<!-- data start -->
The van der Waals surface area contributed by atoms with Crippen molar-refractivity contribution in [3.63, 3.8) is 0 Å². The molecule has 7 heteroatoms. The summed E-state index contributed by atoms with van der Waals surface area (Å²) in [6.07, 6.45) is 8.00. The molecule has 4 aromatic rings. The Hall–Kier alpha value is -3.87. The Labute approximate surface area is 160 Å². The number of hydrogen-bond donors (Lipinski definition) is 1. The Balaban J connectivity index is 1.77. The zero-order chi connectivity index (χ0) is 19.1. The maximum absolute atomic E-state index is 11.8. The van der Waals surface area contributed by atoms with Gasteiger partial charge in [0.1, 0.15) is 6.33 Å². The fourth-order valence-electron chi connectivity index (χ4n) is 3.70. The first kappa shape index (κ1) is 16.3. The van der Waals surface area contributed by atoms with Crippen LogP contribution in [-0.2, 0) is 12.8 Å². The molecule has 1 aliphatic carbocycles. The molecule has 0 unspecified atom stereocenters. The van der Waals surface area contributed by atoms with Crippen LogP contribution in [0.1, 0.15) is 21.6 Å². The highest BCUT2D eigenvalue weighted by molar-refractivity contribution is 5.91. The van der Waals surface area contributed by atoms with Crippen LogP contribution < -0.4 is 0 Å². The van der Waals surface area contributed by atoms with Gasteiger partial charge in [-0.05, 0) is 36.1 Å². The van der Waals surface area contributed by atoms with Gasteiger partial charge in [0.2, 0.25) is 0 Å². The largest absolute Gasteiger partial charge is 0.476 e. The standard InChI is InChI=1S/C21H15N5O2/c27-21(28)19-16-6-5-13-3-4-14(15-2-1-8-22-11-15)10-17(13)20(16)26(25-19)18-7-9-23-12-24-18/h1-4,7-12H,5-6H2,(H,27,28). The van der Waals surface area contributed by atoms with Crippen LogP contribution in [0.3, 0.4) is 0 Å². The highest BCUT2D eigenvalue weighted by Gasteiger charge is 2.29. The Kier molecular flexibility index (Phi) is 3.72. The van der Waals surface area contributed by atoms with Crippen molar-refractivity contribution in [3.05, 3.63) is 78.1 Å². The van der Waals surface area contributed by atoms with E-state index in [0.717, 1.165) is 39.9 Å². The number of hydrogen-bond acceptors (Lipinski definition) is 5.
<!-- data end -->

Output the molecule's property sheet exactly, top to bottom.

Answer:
The van der Waals surface area contributed by atoms with Crippen molar-refractivity contribution in [3.63, 3.8) is 0 Å². The molecule has 7 heteroatoms. The summed E-state index contributed by atoms with van der Waals surface area (Å²) in [6.07, 6.45) is 8.00. The molecule has 4 aromatic rings. The Hall–Kier alpha value is -3.87. The Labute approximate surface area is 160 Å². The number of hydrogen-bond donors (Lipinski definition) is 1. The Balaban J connectivity index is 1.77. The zero-order chi connectivity index (χ0) is 19.1. The maximum absolute atomic E-state index is 11.8. The van der Waals surface area contributed by atoms with Gasteiger partial charge in [0.1, 0.15) is 6.33 Å². The fourth-order valence-electron chi connectivity index (χ4n) is 3.70. The first kappa shape index (κ1) is 16.3. The van der Waals surface area contributed by atoms with Crippen LogP contribution in [-0.2, 0) is 12.8 Å². The molecule has 1 aliphatic carbocycles. The molecule has 0 unspecified atom stereocenters. The van der Waals surface area contributed by atoms with Crippen LogP contribution in [0.1, 0.15) is 21.6 Å². The highest BCUT2D eigenvalue weighted by molar-refractivity contribution is 5.91. The van der Waals surface area contributed by atoms with Crippen LogP contribution < -0.4 is 0 Å². The van der Waals surface area contributed by atoms with Gasteiger partial charge in [-0.05, 0) is 36.1 Å². The van der Waals surface area contributed by atoms with Gasteiger partial charge in [0.2, 0.25) is 0 Å². The largest absolute Gasteiger partial charge is 0.476 e. The standard InChI is InChI=1S/C21H15N5O2/c27-21(28)19-16-6-5-13-3-4-14(15-2-1-8-22-11-15)10-17(13)20(16)26(25-19)18-7-9-23-12-24-18/h1-4,7-12H,5-6H2,(H,27,28). The van der Waals surface area contributed by atoms with Crippen LogP contribution in [0.3, 0.4) is 0 Å². The highest BCUT2D eigenvalue weighted by Gasteiger charge is 2.29. The Kier molecular flexibility index (Phi) is 3.72. The van der Waals surface area contributed by atoms with Crippen molar-refractivity contribution in [3.05, 3.63) is 78.1 Å². The van der Waals surface area contributed by atoms with E-state index in [0.717, 1.165) is 39.9 Å². The number of hydrogen-bond acceptors (Lipinski definition) is 5.